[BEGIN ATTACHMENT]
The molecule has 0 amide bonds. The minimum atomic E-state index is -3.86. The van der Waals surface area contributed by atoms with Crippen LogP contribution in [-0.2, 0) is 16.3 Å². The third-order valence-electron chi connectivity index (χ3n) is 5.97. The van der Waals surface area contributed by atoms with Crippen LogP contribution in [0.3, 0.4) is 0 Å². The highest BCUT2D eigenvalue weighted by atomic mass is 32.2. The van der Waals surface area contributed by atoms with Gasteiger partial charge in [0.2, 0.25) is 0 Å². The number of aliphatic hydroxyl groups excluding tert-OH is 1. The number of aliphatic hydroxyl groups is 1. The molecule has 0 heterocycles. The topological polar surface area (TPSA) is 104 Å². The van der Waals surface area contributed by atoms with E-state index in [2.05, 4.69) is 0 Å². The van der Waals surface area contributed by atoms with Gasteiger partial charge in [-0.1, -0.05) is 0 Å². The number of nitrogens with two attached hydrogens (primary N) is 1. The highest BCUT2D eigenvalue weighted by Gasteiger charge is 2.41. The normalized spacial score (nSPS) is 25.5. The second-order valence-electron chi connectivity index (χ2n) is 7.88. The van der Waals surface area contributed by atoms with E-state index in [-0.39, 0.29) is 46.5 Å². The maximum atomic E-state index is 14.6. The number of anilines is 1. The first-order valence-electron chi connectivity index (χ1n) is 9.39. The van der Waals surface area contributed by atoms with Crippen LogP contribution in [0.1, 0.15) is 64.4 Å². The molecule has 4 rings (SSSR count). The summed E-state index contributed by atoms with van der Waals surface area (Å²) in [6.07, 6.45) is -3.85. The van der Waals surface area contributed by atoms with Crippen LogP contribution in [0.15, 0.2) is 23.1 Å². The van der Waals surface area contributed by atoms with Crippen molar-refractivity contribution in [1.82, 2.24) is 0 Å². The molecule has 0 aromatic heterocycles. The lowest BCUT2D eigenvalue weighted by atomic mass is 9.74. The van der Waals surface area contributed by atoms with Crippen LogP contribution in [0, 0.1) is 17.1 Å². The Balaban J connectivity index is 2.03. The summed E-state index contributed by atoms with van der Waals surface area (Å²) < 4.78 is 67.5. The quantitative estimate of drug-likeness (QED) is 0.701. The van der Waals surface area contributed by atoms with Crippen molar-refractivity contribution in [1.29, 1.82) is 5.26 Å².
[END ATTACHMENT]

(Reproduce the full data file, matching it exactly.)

The molecule has 0 amide bonds. The minimum atomic E-state index is -3.86. The van der Waals surface area contributed by atoms with Crippen LogP contribution in [-0.2, 0) is 16.3 Å². The third-order valence-electron chi connectivity index (χ3n) is 5.97. The van der Waals surface area contributed by atoms with Crippen LogP contribution in [0.3, 0.4) is 0 Å². The highest BCUT2D eigenvalue weighted by atomic mass is 32.2. The van der Waals surface area contributed by atoms with Gasteiger partial charge in [0.2, 0.25) is 0 Å². The number of aliphatic hydroxyl groups excluding tert-OH is 1. The number of aliphatic hydroxyl groups is 1. The molecule has 0 heterocycles. The topological polar surface area (TPSA) is 104 Å². The van der Waals surface area contributed by atoms with E-state index in [2.05, 4.69) is 0 Å². The van der Waals surface area contributed by atoms with Gasteiger partial charge in [-0.1, -0.05) is 0 Å². The number of nitrogens with two attached hydrogens (primary N) is 1. The highest BCUT2D eigenvalue weighted by Gasteiger charge is 2.41. The normalized spacial score (nSPS) is 25.5. The second-order valence-electron chi connectivity index (χ2n) is 7.88. The van der Waals surface area contributed by atoms with E-state index in [-0.39, 0.29) is 46.5 Å². The maximum atomic E-state index is 14.6. The number of anilines is 1. The first-order valence-electron chi connectivity index (χ1n) is 9.39. The van der Waals surface area contributed by atoms with Crippen LogP contribution in [0.1, 0.15) is 64.4 Å². The molecule has 4 rings (SSSR count). The summed E-state index contributed by atoms with van der Waals surface area (Å²) in [6.07, 6.45) is -3.85. The van der Waals surface area contributed by atoms with Crippen LogP contribution in [0.15, 0.2) is 23.1 Å². The van der Waals surface area contributed by atoms with Crippen molar-refractivity contribution in [1.82, 2.24) is 0 Å². The molecule has 0 aromatic heterocycles. The lowest BCUT2D eigenvalue weighted by atomic mass is 9.74. The van der Waals surface area contributed by atoms with Crippen LogP contribution in [0, 0.1) is 17.1 Å². The Balaban J connectivity index is 2.03. The summed E-state index contributed by atoms with van der Waals surface area (Å²) < 4.78 is 67.5. The quantitative estimate of drug-likeness (QED) is 0.701. The van der Waals surface area contributed by atoms with Crippen molar-refractivity contribution in [1.29, 1.82) is 5.26 Å².